Early success highlights need for protection

The Maui News
July 20, 2015

By EILEEN CHAO - Staff Writer

It's been six years since the state established the Kahekili Herbivore Fisheries Management Area in north Kaanapali, and experts say key species of herbivores, such as parrotfish (uhu), rudderfish (nenue), surgeonfish and urchin, have shown signs of recovery.

"I think there's been early signs of success, but reef recovery is a long-term process so it's really important that the site continues to be protected and people learn to follow the rules," said Liz Foote, executive director of Project S.E.A.-Link. She said that researchers have reported preliminary data show an increase in the biomass of parrotfishes and surgeonfishes along with stabilization in coral cover.

But large-scale recovery for coral often takes decades, she said.

Project S.E.A.-Link, the state Division of Aquatic Resources and other members of the West Maui Ridge to Reef Initiative will host a "Ridge to Reef Rendezvous" from 9 a.m. to noon Saturday at Kahekili Beach Park (Old Airport Beach). The free event gives the community a chance to learn about conservation efforts in West Maui while offering games and the fourth annual ocean-themed culinary contest, for which entries must be checked in by 9:15 a.m.

The Division of Aquatic Resources will host a catch-and-release papio fishing tournament this year. Check-in for tournament participants begins at 8 a.m.

Foote hopes the event will help the public better understand why it's critical that the herbivores in the reserve are protected, whether from fishing or from land-based stressors.

"These species are valued for their ecological service to the reef. By eating the algae and keeping it from dominating the coral, they help improve the reef's resilience in the face of the many other stressors that threaten it, particularly the impact of excessive nutrient runoff from land," she said.

The reserve stretches about two miles from Black Rock up to the south end of Honokowai Park. In the protected zone, it is unlawful to kill, injure or harvest any urchin, rudderfish, parrotfish or any of the 24 species of surgeonfish found in Hawaii, including kole, manini and yellow tang. Also banned is the feeding or deliberate introduction of any attractant, except while fishing for permitted marine life.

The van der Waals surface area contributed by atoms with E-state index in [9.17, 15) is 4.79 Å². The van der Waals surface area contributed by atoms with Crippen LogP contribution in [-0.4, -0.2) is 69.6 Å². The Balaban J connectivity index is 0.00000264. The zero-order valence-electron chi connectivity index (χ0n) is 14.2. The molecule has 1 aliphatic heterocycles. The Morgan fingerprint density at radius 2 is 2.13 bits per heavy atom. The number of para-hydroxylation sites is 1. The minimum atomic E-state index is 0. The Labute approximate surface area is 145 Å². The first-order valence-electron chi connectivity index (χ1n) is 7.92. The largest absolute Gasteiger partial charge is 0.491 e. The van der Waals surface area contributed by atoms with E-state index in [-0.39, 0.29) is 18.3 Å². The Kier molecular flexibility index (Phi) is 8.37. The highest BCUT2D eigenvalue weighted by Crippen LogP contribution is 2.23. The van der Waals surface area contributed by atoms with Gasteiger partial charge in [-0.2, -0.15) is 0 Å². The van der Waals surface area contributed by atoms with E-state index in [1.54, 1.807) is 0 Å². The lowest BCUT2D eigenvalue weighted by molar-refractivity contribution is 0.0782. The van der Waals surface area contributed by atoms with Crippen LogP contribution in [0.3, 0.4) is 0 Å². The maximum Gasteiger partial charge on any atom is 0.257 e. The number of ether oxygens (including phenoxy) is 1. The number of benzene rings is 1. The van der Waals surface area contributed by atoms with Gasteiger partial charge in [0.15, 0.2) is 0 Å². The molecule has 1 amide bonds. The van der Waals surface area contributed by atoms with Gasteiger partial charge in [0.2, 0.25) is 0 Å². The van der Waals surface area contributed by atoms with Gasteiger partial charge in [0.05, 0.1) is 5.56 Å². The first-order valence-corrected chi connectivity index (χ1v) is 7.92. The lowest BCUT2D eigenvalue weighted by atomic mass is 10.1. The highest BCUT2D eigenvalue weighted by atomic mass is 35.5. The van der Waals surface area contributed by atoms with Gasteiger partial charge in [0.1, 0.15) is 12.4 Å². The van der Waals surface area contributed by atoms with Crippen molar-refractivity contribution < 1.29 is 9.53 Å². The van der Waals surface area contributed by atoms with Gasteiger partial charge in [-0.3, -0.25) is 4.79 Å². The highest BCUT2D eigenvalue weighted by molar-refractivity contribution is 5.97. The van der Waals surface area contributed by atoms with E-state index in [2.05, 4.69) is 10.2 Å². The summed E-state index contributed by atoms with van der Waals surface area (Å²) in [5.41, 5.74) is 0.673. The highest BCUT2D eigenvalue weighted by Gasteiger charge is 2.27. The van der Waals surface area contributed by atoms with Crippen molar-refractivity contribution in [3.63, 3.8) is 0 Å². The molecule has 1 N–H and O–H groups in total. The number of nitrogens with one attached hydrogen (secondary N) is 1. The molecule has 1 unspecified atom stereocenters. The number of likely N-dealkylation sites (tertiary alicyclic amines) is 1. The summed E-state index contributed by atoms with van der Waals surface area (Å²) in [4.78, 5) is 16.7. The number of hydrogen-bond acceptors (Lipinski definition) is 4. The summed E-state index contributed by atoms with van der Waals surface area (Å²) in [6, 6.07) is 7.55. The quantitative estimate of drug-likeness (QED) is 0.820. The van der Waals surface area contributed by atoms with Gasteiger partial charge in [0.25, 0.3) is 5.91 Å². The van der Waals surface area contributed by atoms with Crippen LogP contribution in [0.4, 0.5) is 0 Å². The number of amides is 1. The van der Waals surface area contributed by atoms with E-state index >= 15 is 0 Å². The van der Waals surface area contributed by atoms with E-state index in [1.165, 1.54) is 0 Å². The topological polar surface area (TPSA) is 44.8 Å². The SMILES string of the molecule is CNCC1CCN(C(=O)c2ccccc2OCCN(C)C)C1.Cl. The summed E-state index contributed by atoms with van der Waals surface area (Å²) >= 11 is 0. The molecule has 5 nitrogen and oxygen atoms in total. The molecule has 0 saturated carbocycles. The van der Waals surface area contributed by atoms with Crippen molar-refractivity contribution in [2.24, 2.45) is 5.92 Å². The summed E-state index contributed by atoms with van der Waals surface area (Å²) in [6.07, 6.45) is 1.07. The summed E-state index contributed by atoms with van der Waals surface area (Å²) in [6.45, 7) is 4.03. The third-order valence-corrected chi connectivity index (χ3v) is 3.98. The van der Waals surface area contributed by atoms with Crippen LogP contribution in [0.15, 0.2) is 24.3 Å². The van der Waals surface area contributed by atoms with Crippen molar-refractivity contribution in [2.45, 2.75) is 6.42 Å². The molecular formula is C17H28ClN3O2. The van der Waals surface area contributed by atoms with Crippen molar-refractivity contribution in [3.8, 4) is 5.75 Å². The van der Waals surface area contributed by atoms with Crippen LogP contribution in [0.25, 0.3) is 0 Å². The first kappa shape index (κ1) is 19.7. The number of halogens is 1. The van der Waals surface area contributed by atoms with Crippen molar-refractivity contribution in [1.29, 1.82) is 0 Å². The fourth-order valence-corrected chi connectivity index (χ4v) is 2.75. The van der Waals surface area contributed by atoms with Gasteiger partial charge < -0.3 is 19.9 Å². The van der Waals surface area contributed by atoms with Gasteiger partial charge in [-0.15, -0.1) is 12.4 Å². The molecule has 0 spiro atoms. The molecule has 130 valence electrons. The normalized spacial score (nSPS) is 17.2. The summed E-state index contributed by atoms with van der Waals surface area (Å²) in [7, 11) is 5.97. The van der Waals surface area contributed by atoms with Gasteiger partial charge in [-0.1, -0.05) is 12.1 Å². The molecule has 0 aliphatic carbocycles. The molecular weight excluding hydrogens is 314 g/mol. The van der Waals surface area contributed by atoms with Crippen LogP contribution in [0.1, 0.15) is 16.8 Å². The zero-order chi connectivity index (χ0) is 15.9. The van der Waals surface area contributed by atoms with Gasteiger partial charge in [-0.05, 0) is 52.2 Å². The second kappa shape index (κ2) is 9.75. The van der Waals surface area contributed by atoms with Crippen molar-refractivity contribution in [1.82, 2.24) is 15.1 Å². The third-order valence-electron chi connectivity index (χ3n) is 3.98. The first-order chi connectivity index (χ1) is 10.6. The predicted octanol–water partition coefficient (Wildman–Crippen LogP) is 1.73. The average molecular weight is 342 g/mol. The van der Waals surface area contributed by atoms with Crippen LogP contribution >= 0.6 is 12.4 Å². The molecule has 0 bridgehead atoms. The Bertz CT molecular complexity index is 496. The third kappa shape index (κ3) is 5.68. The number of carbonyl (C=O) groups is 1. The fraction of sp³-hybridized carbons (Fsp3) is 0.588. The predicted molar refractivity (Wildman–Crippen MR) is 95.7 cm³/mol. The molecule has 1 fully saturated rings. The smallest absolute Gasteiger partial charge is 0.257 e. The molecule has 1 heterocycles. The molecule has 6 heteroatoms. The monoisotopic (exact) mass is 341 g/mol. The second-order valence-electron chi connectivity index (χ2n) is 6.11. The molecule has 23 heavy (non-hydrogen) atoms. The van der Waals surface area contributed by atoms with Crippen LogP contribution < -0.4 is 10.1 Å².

"The goal of the KHFMA is to restore natural grazing processes and ultimately, therefore, to increase the local reef's ability to resist and recover from excessive algal growth that is detrimental to corals," according to The Nature Conservancy's website on reef resilience programs. The conservancy partners with the West Maui Ridge 2 Reef Initiative to help mitigate negative impacts to coral reefs.

The reserve was created after repeated summertime blooms of the invasive red and green algae threatened to smother the Kahekili reef in the late 1990s, according to the website. Scientists noticed that coral cover declined significantly beginning in 1999 and in the following years as algal blooms continued to occur during summer.

The herbivores found in the area eat the algae that threaten the coral, which is why experts have worked so hard to protect those species.

"The KHFMA has rules that protect herbivores, but it's still open access for folks to come and use the beaches or to fish for other species, within the existing (state) rules and regulations," Foote said.

The state Board of Land and Natural Resources passed new bag and size restrictions for Maui in September that limit the number of uhu and goatfish each fisherman is allowed to take.

Sponsors of Saturday's event include the National Fish & Wildlife Foundation, state Department of Land and Natural Resources, HK West Maui Community Fund, Maui Brewing Co. and the Korelski family. Several West Maui resorts, restaurants and tour companies have also donated their services for the event.

For more information, go to www.facebook.com/KaanapaliMakaiWatch, send email to KaanapaliMakaiWatch@gmail.com or call 669-9062.

* Eileen Chao can be reached at echao@mauinews.com.

Original article URL: http://mauinews.com/page/content.detail/id/600209/Early-success-highlights-need-for-protection.html